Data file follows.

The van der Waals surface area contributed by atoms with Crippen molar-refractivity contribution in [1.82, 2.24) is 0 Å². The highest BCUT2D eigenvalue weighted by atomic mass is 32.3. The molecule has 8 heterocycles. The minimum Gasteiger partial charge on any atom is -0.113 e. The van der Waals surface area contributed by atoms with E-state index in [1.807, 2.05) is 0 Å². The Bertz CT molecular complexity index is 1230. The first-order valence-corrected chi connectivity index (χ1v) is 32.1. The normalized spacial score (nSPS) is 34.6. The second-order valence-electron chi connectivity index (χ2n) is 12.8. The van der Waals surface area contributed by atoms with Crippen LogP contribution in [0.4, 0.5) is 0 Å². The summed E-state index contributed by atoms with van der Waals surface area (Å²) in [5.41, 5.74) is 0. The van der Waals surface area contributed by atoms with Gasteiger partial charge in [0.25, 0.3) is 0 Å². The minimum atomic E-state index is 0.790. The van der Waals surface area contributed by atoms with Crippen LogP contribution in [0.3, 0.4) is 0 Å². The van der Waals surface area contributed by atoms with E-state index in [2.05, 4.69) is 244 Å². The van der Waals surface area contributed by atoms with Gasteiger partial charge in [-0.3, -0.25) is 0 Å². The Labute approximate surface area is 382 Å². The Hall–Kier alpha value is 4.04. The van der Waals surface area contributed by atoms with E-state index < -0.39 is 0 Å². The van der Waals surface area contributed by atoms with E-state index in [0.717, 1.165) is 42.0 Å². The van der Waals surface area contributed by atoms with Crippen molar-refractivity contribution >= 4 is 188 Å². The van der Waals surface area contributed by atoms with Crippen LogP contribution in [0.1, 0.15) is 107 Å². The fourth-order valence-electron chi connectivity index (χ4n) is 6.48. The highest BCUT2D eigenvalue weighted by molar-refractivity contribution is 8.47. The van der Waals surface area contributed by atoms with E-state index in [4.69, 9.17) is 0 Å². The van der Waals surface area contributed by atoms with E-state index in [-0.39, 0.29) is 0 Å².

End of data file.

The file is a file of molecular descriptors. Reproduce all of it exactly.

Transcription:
The van der Waals surface area contributed by atoms with Crippen molar-refractivity contribution in [1.82, 2.24) is 0 Å². The highest BCUT2D eigenvalue weighted by atomic mass is 32.3. The molecule has 8 heterocycles. The minimum Gasteiger partial charge on any atom is -0.113 e. The van der Waals surface area contributed by atoms with E-state index in [1.807, 2.05) is 0 Å². The Bertz CT molecular complexity index is 1230. The first-order valence-corrected chi connectivity index (χ1v) is 32.1. The normalized spacial score (nSPS) is 34.6. The second-order valence-electron chi connectivity index (χ2n) is 12.8. The van der Waals surface area contributed by atoms with Crippen LogP contribution in [0.4, 0.5) is 0 Å². The summed E-state index contributed by atoms with van der Waals surface area (Å²) in [5.41, 5.74) is 0. The van der Waals surface area contributed by atoms with Gasteiger partial charge in [0.25, 0.3) is 0 Å². The minimum atomic E-state index is 0.790. The van der Waals surface area contributed by atoms with Crippen LogP contribution in [0.3, 0.4) is 0 Å². The van der Waals surface area contributed by atoms with E-state index in [2.05, 4.69) is 244 Å². The van der Waals surface area contributed by atoms with Gasteiger partial charge in [-0.3, -0.25) is 0 Å². The Labute approximate surface area is 382 Å². The Hall–Kier alpha value is 4.04. The van der Waals surface area contributed by atoms with E-state index < -0.39 is 0 Å². The van der Waals surface area contributed by atoms with E-state index in [0.717, 1.165) is 42.0 Å². The van der Waals surface area contributed by atoms with Crippen molar-refractivity contribution >= 4 is 188 Å². The van der Waals surface area contributed by atoms with Crippen LogP contribution in [0.1, 0.15) is 107 Å². The fourth-order valence-electron chi connectivity index (χ4n) is 6.48. The highest BCUT2D eigenvalue weighted by molar-refractivity contribution is 8.47. The van der Waals surface area contributed by atoms with E-state index in [4.69, 9.17) is 0 Å². The van der Waals surface area contributed by atoms with E-state index in [-0.39, 0.29) is 0 Å².